Some classic films are so perfect, so self-contained that even the idea of a sequel is ridiculous. Why mess with perfection, after all? However, sometimes even beloved classics can have sequels that are as good and maybe some might say even better than the original. It doesn’t happen very often though.

It happened here with this sequel to Ridley Scott’s dystopian sci-fi classic Blade Runner (1982). You’ll recall that the movie was concerned with Rick Deckard (Ford), a Los Angeles cop tasked with hunting down androids – called “replicants” – and killing them – called “retiring.” These sorts of cops are called blade runners for reasons never fully explained. The movie has a wonderful noir edge, terrific performances by Rutger Hauer, Darryl Hannah, Sean Young and Ford, as well as being one of those rare sci-fi films that is entertaining and thought-provoking.

The sequel is set 30 years later and the dystopian rain-soaked future has dried out and become even grimmer which 1982 audiences wouldn’t have thought possible. There are still replicants and blade runners but replicants are no longer used as slave labor since most of the tasks they performed have been fully automated. K (Gosling) is a blade runner who stumbles onto a secret that might change everything – there’s evidence that a replicant father and a human mother conceived a child. This was thought to be impossible but K has to follow the lead, find the child and kill it before its very existence throws civilization into further chaos. Yes, things can always get worse.

The chase leads K to find Deckard who disappeared decades ago. The ex-cop has been hiding out in a decrepit Las Vegas casino, abandoned to the desert sands and nostalgic memories of a bygone age that properly never really existed; however there are forces hard on K’s trail – some looking for their own answers, others looking to make sure that K never completes his mission. And K himself is beginning to have real doubts about the reality of what he’s doing.

Villeneuve who helmed last year’s brilliant and smart alien encounter film Arrival is proving himself to be one of the most truly visionary directors working today. He has delivered another brilliant and smart science fiction film, one loaded with thought-provoking subjects that have to do not only with what it means to be human – a theme thoroughly explored in the first film – but whether it is even preferable being human. There are plenty of topics the film brings up that fans and intellectuals will be arguing about for years to come.

The performances here are strong. Gosling could well get an Oscar nomination again for his performance as the haunted hunter K. He is supported by another outstanding job by Ford resurrecting a classic character he created, as well as Wright as K’s badass boss, Leto as the creepy industrialist who is the main antagonist, de Armas as K’s assistant who is just a little bit different and Hoeks as the malevolent flunky who is out to stop K by any means necessary.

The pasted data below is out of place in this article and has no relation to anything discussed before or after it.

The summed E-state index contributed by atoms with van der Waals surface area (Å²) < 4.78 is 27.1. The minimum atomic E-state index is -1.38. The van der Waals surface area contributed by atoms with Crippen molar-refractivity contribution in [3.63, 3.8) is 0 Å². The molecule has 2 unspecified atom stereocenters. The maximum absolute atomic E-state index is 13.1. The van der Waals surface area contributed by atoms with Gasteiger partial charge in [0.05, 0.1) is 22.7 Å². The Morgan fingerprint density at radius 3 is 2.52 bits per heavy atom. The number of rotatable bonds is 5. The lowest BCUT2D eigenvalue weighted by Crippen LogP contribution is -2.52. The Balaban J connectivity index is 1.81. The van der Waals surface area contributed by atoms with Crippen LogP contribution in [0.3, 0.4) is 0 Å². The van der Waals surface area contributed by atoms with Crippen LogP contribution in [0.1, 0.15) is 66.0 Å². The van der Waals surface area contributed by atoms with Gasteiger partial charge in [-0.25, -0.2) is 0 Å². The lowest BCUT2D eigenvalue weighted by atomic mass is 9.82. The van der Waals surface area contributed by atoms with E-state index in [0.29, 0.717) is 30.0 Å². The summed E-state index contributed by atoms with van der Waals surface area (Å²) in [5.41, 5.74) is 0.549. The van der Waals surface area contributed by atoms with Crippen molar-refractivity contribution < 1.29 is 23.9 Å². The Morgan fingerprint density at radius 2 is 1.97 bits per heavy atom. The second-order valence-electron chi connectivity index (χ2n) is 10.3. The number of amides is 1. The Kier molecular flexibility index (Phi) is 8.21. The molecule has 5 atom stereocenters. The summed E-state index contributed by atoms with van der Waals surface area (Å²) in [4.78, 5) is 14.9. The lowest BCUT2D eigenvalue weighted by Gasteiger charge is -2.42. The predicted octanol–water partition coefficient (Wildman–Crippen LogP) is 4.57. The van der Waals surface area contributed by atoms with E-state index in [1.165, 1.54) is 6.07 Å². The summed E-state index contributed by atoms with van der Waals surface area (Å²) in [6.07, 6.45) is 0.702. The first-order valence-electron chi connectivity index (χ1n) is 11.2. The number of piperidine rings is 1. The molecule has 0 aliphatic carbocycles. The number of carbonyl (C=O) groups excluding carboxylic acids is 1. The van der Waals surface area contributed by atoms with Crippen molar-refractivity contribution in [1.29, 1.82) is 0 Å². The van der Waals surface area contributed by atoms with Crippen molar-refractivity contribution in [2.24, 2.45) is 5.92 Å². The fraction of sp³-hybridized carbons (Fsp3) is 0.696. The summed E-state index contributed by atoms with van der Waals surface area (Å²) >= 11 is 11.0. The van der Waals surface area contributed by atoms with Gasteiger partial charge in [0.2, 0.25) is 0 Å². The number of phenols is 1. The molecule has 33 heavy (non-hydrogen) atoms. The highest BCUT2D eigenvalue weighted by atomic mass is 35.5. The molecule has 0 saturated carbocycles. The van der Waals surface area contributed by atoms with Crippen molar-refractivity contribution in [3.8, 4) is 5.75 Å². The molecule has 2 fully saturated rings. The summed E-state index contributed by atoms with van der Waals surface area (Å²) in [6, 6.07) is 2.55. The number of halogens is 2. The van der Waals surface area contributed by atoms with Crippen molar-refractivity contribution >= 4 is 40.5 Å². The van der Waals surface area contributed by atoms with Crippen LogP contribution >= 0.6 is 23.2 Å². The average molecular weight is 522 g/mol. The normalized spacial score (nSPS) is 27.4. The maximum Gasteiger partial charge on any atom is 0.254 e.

What may impress you most about Blade Runner 2049 are the visuals. I can’t think of a single movie released this year that has created an environment that is so fantastic and yet seems so real and lived in. From the first frame to the last, everything you see onscreen is dazzling. This may well be a slam dunk for an effects Oscar. The only drawback to the film is that it is way too long and could have used a bit more editing.

This is likely to end up on a lot of year end top ten lists and has an outside chance at a Best Picture nomination. The fact that it came out between the summer blockbuster season and the fall and holiday Oscar season may end up hurting it on Academy nomination ballots but as it is close to being released on Streaming and DVD/Blu-Ray (January 16), those who missed it on the big screen (and shame on you – this deserves to be seen that way) have an opportunity to appreciate one of the very best movies of 2017 in their own homes. And for those who already saw it, it will mean a chance to revisit and find new wonders to talk about with movie buff friends.

REASONS TO GO: The story is intelligent and sophisticated. The visuals are absolutely amazing. This is the rare case of a sequel nearly outdoing the classic original.
REASONS TO STAY: The movie is way too long.
FAMILY VALUES: There is violence, some sexuality, brief nudity and profanity throughout.
TRIVIAL PURSUIT: The role of K was written with Gosling in mind; no other actor was considered for the part.
BEYOND THE THEATERS: Amazon, Fandango Now, Frontier, Google Play, iTunes, Microsoft, Movies Anywhere, Vudu, YouTube
CRITICAL MASS: As of 1/3/18: Rotten Tomatoes: 87% Positive Reviews. Metacritic: 81/100.
COMPARISON SHOPPING: A Dog and His Boy
FINAL RATING: 8.5/10
NEXT:
American Made